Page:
Unusual Day When the News Outlet Becomes the News in Canadian
It's not very usual to pick up a newspaper and find out that one of the biggest stories around town is about the paper itself. It's been a really long time that Canadian, Texas, had The Canadian Record to call their very own.
They could find it in print form. It could be picked up at a local Canadian business, you could count on it to be delivered. You could just count on it for the past one hundred and thirty-two years. That sure is many lifetimes that people counted on them.
Now part of that is gone. Yes, you can still go online and get all the news you need for the area. You just can't hold that piece of work in your hand anymore. The Canadian Record printed its last paper just last week.
You will still be able to find all their news on their website. You can still follow them on Facebook. All of the ways that you have followed them are still around except for that print format.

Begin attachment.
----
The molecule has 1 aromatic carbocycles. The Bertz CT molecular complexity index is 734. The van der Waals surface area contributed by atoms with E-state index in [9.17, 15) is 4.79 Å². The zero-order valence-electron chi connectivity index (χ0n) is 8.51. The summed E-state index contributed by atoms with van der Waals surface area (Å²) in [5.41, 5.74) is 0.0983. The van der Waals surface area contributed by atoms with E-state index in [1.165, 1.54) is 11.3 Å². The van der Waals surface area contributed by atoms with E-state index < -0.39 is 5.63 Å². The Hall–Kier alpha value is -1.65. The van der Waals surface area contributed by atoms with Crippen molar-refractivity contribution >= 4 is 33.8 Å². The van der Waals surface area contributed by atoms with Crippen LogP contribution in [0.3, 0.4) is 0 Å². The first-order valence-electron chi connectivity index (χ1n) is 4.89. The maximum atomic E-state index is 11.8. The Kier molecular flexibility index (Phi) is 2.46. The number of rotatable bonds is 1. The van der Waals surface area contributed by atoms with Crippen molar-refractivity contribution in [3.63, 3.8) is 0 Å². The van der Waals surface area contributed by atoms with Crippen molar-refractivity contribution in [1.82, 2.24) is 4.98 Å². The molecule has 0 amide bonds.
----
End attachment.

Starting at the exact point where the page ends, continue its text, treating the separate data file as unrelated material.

That is the way I feel a lot of us grew up with when it came to newspapers. It is sad to see your youth go away. That is how Chip Chandler of Amarillo felt. He grew up in Canadian and found his love for journalism with the help of The Canadian Record.
Chip's words, like they always do, summed this news up perfectly:
I'm sad that, at least for now, kids in my hometown won't have the indefatigable Laurie and her staff chronicling their triumphs. I'm sadder that there won't be a courageous watchdog keeping an eye on those in power, one whose only agenda is the truth. Canadian is immensely poorer without the Record, but I'm grateful that, for 132 years, my hometown was so well served.
So even though this was a big move for the paper in Canadian they became the news themself. They brought an end to newspaper in their town as everyone knew it.
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